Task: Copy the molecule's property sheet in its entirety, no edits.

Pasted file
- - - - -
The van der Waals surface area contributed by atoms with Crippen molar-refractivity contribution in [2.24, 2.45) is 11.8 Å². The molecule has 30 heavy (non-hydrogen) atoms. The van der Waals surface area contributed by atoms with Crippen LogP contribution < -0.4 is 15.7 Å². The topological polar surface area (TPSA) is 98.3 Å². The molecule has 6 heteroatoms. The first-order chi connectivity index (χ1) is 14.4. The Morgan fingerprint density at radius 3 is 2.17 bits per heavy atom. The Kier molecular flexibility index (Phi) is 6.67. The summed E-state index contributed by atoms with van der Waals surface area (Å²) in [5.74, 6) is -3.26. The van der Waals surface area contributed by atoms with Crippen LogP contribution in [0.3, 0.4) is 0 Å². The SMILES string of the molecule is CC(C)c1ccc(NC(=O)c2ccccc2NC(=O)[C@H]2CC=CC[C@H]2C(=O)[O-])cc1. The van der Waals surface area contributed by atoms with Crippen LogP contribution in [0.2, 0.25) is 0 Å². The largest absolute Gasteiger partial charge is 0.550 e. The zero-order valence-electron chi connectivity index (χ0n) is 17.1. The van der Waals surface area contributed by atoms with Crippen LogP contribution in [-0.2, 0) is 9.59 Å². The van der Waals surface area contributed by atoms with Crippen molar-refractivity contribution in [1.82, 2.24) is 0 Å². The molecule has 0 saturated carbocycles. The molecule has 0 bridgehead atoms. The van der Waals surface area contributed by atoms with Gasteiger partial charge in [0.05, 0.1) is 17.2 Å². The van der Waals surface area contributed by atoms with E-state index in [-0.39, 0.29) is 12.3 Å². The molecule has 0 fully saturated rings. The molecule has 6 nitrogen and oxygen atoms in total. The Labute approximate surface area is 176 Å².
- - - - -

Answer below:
The van der Waals surface area contributed by atoms with Crippen molar-refractivity contribution in [2.24, 2.45) is 11.8 Å². The molecule has 30 heavy (non-hydrogen) atoms. The van der Waals surface area contributed by atoms with Crippen LogP contribution < -0.4 is 15.7 Å². The topological polar surface area (TPSA) is 98.3 Å². The molecule has 6 heteroatoms. The first-order chi connectivity index (χ1) is 14.4. The Morgan fingerprint density at radius 3 is 2.17 bits per heavy atom. The Kier molecular flexibility index (Phi) is 6.67. The summed E-state index contributed by atoms with van der Waals surface area (Å²) in [5.74, 6) is -3.26. The van der Waals surface area contributed by atoms with Crippen LogP contribution in [0.3, 0.4) is 0 Å². The SMILES string of the molecule is CC(C)c1ccc(NC(=O)c2ccccc2NC(=O)[C@H]2CC=CC[C@H]2C(=O)[O-])cc1. The van der Waals surface area contributed by atoms with Crippen LogP contribution in [0.2, 0.25) is 0 Å². The largest absolute Gasteiger partial charge is 0.550 e. The zero-order valence-electron chi connectivity index (χ0n) is 17.1. The van der Waals surface area contributed by atoms with Crippen LogP contribution in [-0.2, 0) is 9.59 Å². The van der Waals surface area contributed by atoms with Crippen molar-refractivity contribution in [1.82, 2.24) is 0 Å². The molecule has 0 saturated carbocycles. The molecule has 0 bridgehead atoms. The van der Waals surface area contributed by atoms with Gasteiger partial charge in [0.05, 0.1) is 17.2 Å². The van der Waals surface area contributed by atoms with E-state index in [-0.39, 0.29) is 12.3 Å². The molecule has 0 fully saturated rings. The molecule has 6 nitrogen and oxygen atoms in total. The Labute approximate surface area is 176 Å².